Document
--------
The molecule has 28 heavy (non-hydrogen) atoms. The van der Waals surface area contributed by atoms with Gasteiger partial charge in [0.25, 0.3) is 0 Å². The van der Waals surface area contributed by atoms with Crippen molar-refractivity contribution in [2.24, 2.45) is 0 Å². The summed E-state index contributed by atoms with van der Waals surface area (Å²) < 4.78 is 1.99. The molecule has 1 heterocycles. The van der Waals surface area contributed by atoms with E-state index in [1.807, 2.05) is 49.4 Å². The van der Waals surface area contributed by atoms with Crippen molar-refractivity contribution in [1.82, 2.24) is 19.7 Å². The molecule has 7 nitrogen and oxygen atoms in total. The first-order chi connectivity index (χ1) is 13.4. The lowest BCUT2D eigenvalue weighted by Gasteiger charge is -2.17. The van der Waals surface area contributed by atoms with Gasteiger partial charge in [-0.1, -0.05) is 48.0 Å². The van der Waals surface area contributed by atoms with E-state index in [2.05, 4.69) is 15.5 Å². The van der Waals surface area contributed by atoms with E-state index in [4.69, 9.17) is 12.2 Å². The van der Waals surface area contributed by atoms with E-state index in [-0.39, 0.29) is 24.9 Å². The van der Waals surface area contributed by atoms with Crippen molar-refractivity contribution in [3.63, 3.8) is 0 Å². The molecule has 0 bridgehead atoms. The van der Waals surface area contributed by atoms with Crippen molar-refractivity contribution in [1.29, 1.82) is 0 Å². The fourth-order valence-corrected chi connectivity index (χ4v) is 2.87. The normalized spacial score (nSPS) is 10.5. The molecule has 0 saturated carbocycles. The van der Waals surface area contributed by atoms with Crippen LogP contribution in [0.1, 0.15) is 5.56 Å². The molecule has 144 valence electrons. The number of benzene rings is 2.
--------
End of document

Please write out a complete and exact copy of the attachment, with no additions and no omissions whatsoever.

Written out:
The molecule has 28 heavy (non-hydrogen) atoms. The van der Waals surface area contributed by atoms with Gasteiger partial charge in [0.25, 0.3) is 0 Å². The van der Waals surface area contributed by atoms with Crippen molar-refractivity contribution in [2.24, 2.45) is 0 Å². The summed E-state index contributed by atoms with van der Waals surface area (Å²) < 4.78 is 1.99. The molecule has 1 heterocycles. The van der Waals surface area contributed by atoms with E-state index in [1.807, 2.05) is 49.4 Å². The van der Waals surface area contributed by atoms with Crippen molar-refractivity contribution in [1.82, 2.24) is 19.7 Å². The molecule has 7 nitrogen and oxygen atoms in total. The first-order chi connectivity index (χ1) is 13.4. The lowest BCUT2D eigenvalue weighted by Gasteiger charge is -2.17. The van der Waals surface area contributed by atoms with Gasteiger partial charge in [-0.1, -0.05) is 48.0 Å². The van der Waals surface area contributed by atoms with E-state index in [2.05, 4.69) is 15.5 Å². The van der Waals surface area contributed by atoms with E-state index in [4.69, 9.17) is 12.2 Å². The van der Waals surface area contributed by atoms with E-state index in [-0.39, 0.29) is 24.9 Å². The van der Waals surface area contributed by atoms with Crippen molar-refractivity contribution in [3.63, 3.8) is 0 Å². The molecule has 0 bridgehead atoms. The van der Waals surface area contributed by atoms with Crippen molar-refractivity contribution in [1.29, 1.82) is 0 Å². The fourth-order valence-corrected chi connectivity index (χ4v) is 2.87. The normalized spacial score (nSPS) is 10.5. The molecule has 0 saturated carbocycles. The van der Waals surface area contributed by atoms with Crippen LogP contribution in [0.1, 0.15) is 5.56 Å². The molecule has 144 valence electrons. The number of benzene rings is 2.